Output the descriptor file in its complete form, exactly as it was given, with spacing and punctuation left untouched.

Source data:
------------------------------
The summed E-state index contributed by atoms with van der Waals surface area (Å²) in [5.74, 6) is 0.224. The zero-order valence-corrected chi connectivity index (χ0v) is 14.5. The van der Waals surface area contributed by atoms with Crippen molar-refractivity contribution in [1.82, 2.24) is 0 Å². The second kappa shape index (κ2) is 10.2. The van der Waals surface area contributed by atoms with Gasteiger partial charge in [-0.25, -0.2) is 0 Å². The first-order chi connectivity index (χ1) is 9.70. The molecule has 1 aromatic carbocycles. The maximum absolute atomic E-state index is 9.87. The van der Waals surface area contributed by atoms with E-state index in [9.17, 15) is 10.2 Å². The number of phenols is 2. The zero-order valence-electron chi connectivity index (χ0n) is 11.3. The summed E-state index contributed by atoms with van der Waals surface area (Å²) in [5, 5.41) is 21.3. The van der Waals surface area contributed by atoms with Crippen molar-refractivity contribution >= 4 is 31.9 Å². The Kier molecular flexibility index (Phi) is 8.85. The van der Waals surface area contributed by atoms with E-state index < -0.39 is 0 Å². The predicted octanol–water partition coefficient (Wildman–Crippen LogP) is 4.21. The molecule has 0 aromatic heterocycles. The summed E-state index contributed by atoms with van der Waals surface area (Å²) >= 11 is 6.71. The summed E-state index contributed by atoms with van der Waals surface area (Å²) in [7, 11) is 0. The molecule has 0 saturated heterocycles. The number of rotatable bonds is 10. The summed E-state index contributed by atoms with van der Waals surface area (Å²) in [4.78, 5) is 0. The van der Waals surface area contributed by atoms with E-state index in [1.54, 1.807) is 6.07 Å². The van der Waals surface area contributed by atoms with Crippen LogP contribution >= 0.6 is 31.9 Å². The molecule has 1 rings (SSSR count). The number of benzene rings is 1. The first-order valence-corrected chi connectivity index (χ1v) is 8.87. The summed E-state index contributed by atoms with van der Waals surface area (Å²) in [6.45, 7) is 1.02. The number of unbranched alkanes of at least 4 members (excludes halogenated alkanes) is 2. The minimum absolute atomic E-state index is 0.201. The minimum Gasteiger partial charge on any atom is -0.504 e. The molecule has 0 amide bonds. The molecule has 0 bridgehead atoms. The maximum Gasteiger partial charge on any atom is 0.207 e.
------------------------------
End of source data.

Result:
The summed E-state index contributed by atoms with van der Waals surface area (Å²) in [5.74, 6) is 0.224. The zero-order valence-corrected chi connectivity index (χ0v) is 14.5. The van der Waals surface area contributed by atoms with Crippen molar-refractivity contribution in [1.82, 2.24) is 0 Å². The second kappa shape index (κ2) is 10.2. The van der Waals surface area contributed by atoms with Gasteiger partial charge in [-0.25, -0.2) is 0 Å². The first-order chi connectivity index (χ1) is 9.70. The molecule has 1 aromatic carbocycles. The maximum absolute atomic E-state index is 9.87. The van der Waals surface area contributed by atoms with E-state index in [9.17, 15) is 10.2 Å². The number of phenols is 2. The zero-order valence-electron chi connectivity index (χ0n) is 11.3. The summed E-state index contributed by atoms with van der Waals surface area (Å²) in [5, 5.41) is 21.3. The van der Waals surface area contributed by atoms with Crippen molar-refractivity contribution >= 4 is 31.9 Å². The Kier molecular flexibility index (Phi) is 8.85. The van der Waals surface area contributed by atoms with E-state index < -0.39 is 0 Å². The predicted octanol–water partition coefficient (Wildman–Crippen LogP) is 4.21. The molecule has 0 aromatic heterocycles. The summed E-state index contributed by atoms with van der Waals surface area (Å²) >= 11 is 6.71. The summed E-state index contributed by atoms with van der Waals surface area (Å²) in [7, 11) is 0. The molecule has 0 saturated heterocycles. The number of rotatable bonds is 10. The summed E-state index contributed by atoms with van der Waals surface area (Å²) in [4.78, 5) is 0. The van der Waals surface area contributed by atoms with E-state index in [1.54, 1.807) is 6.07 Å². The van der Waals surface area contributed by atoms with Crippen LogP contribution >= 0.6 is 31.9 Å². The molecule has 1 rings (SSSR count). The number of benzene rings is 1. The first-order valence-corrected chi connectivity index (χ1v) is 8.87. The summed E-state index contributed by atoms with van der Waals surface area (Å²) in [6.45, 7) is 1.02. The number of unbranched alkanes of at least 4 members (excludes halogenated alkanes) is 2. The minimum absolute atomic E-state index is 0.201. The minimum Gasteiger partial charge on any atom is -0.504 e. The molecule has 0 amide bonds. The molecule has 0 bridgehead atoms. The maximum Gasteiger partial charge on any atom is 0.207 e.